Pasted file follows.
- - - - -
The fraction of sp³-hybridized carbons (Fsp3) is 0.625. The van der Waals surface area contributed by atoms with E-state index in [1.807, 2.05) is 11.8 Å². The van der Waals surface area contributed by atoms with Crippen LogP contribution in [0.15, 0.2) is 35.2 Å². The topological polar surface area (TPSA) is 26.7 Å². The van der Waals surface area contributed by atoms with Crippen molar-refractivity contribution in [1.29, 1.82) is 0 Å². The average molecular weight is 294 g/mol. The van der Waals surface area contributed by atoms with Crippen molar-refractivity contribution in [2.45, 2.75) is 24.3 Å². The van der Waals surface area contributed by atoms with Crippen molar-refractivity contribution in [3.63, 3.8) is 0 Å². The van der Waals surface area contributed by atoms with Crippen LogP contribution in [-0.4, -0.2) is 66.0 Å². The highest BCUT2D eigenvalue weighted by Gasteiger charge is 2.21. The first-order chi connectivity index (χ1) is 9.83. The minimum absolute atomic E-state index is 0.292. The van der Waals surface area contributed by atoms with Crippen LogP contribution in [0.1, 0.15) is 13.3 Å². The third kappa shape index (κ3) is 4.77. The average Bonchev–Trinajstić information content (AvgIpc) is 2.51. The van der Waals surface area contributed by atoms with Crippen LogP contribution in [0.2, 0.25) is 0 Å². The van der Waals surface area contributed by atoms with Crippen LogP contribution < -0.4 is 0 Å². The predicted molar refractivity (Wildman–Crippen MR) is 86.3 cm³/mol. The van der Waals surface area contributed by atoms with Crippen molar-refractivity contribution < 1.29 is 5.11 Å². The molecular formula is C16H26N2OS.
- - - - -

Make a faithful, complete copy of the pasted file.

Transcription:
The fraction of sp³-hybridized carbons (Fsp3) is 0.625. The van der Waals surface area contributed by atoms with E-state index in [1.807, 2.05) is 11.8 Å². The van der Waals surface area contributed by atoms with Crippen LogP contribution in [0.15, 0.2) is 35.2 Å². The topological polar surface area (TPSA) is 26.7 Å². The van der Waals surface area contributed by atoms with Crippen molar-refractivity contribution in [1.29, 1.82) is 0 Å². The average molecular weight is 294 g/mol. The van der Waals surface area contributed by atoms with Crippen molar-refractivity contribution in [2.45, 2.75) is 24.3 Å². The van der Waals surface area contributed by atoms with Crippen molar-refractivity contribution in [3.63, 3.8) is 0 Å². The van der Waals surface area contributed by atoms with Crippen LogP contribution in [-0.4, -0.2) is 66.0 Å². The highest BCUT2D eigenvalue weighted by Gasteiger charge is 2.21. The first-order chi connectivity index (χ1) is 9.83. The minimum absolute atomic E-state index is 0.292. The van der Waals surface area contributed by atoms with Crippen LogP contribution in [0.1, 0.15) is 13.3 Å². The third kappa shape index (κ3) is 4.77. The average Bonchev–Trinajstić information content (AvgIpc) is 2.51. The van der Waals surface area contributed by atoms with Crippen LogP contribution in [0.2, 0.25) is 0 Å². The van der Waals surface area contributed by atoms with Crippen LogP contribution < -0.4 is 0 Å². The predicted molar refractivity (Wildman–Crippen MR) is 86.3 cm³/mol. The van der Waals surface area contributed by atoms with Crippen molar-refractivity contribution < 1.29 is 5.11 Å². The molecular formula is C16H26N2OS.